<IMG SRC="/atariphile/images/04/scor_4.gif" ALT="[Image]" align="left">If you need to change the midi data to make the notes longer for clarity, as mentioned above, you can still get Cubase to play a shorter note by activating 'Midi Meaning'. This function is designed for this very purpose. On the 'Options' menu in score edit, select 'Midi Meaning', click the active 'button' and alter the set up as shown here. Now Cubase will play all notes with a staccato symbol 50% shorter.

With pizzicato, unless the music is very quiet, where the difference between a pizzicato quaver and a pizzicato crotchet can
be heard (especially on cello), there is also little point having
rests adorning the spaces between notes (2nd bar below). The notes may as well fill all the bar space (1st bar below), as a string
player will tell you that they can't play a long pizzicato note anyway, and it looks so much clearer. <P>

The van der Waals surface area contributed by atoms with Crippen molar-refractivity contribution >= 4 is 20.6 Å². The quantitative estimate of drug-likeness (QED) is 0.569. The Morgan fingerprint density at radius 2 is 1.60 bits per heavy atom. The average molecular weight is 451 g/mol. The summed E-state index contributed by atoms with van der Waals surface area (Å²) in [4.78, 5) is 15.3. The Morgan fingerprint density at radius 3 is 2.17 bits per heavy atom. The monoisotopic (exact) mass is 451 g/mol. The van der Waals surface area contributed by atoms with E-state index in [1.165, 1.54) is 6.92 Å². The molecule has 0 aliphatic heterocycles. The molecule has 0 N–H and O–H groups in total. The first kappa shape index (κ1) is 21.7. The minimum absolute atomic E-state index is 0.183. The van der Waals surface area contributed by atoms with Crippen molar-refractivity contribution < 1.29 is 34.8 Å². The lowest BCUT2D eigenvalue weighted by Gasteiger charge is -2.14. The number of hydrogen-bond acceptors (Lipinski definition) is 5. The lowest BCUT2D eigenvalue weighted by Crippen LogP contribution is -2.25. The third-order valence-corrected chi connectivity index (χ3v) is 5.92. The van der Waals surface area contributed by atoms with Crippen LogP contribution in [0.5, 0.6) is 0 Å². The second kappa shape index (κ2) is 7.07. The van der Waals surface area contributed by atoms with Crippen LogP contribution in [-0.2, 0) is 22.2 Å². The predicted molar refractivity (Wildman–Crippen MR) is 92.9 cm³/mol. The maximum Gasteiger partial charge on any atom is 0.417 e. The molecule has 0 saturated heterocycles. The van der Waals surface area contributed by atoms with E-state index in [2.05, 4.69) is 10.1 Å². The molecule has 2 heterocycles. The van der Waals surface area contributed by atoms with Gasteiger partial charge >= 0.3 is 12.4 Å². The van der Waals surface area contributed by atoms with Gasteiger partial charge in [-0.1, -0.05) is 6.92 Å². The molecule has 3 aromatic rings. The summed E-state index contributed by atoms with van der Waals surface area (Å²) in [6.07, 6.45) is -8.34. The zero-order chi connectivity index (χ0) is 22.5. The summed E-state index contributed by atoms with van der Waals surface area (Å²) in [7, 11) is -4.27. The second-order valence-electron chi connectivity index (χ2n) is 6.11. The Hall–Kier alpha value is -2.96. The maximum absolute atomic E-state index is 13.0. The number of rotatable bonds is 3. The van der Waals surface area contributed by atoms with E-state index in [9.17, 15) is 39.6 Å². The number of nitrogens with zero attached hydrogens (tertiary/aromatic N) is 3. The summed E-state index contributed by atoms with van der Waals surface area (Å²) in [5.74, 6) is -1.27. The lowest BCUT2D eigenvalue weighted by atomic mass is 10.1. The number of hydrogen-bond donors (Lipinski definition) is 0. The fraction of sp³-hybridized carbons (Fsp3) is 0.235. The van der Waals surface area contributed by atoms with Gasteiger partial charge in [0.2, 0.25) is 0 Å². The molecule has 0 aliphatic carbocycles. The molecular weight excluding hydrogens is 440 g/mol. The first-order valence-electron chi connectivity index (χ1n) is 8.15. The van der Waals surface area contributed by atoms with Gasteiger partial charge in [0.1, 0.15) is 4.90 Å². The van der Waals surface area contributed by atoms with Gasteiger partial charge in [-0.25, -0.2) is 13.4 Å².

One slight error in the Cubase manual (chapter 11-8) is that 5th symbol on the 'symb. 1' pop-up menu, being a small circle to go above the note, is stated as being a symbol for Pizzicato. Modern players use this to indicate harmonics now, and Pizzicato is always written in as 'pizz.' and terminated with the written 'arco'. <P>

Tip : Don't forget the [Alternate] key, holding it down whilst inserting Staccato symbols (in fact any symbol related to notes - hence the little 'note' next to the symbol) will insert them on all selected notes, (very useful).


Slurs form an essential part of the phrasing. If you are a guitarist, slurs start when the note is plucked and span over the notes that are hammered on or pulled off. All instruments have the same principals, but different methods. <P>